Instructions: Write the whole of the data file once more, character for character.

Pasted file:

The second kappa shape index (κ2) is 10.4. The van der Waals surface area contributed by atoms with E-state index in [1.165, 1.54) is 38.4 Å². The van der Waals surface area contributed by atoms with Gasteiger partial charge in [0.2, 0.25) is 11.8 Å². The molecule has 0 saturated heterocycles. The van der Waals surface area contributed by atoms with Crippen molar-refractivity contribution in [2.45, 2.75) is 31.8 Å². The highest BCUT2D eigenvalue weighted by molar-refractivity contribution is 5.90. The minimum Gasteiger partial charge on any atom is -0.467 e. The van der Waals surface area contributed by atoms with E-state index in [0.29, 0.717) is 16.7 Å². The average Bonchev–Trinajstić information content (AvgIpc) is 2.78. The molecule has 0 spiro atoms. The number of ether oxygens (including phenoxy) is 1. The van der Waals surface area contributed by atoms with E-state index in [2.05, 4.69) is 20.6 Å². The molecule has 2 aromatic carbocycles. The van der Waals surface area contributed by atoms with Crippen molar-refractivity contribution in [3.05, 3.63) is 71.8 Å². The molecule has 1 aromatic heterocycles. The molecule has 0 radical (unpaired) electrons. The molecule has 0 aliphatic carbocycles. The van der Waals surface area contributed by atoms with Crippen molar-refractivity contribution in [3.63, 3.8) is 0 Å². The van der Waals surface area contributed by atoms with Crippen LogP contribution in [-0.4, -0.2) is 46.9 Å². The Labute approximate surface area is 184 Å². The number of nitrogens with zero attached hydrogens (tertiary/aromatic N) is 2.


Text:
The second kappa shape index (κ2) is 10.4. The van der Waals surface area contributed by atoms with E-state index in [1.165, 1.54) is 38.4 Å². The van der Waals surface area contributed by atoms with Gasteiger partial charge in [0.2, 0.25) is 11.8 Å². The molecule has 0 saturated heterocycles. The van der Waals surface area contributed by atoms with Crippen molar-refractivity contribution in [2.45, 2.75) is 31.8 Å². The highest BCUT2D eigenvalue weighted by molar-refractivity contribution is 5.90. The minimum Gasteiger partial charge on any atom is -0.467 e. The van der Waals surface area contributed by atoms with E-state index in [0.29, 0.717) is 16.7 Å². The average Bonchev–Trinajstić information content (AvgIpc) is 2.78. The molecule has 0 spiro atoms. The number of ether oxygens (including phenoxy) is 1. The van der Waals surface area contributed by atoms with E-state index in [2.05, 4.69) is 20.6 Å². The molecule has 2 aromatic carbocycles. The van der Waals surface area contributed by atoms with Crippen molar-refractivity contribution in [3.05, 3.63) is 71.8 Å². The molecule has 1 aromatic heterocycles. The molecule has 0 radical (unpaired) electrons. The molecule has 0 aliphatic carbocycles. The van der Waals surface area contributed by atoms with Crippen molar-refractivity contribution in [3.63, 3.8) is 0 Å². The van der Waals surface area contributed by atoms with Crippen LogP contribution in [-0.4, -0.2) is 46.9 Å². The Labute approximate surface area is 184 Å². The number of nitrogens with zero attached hydrogens (tertiary/aromatic N) is 2.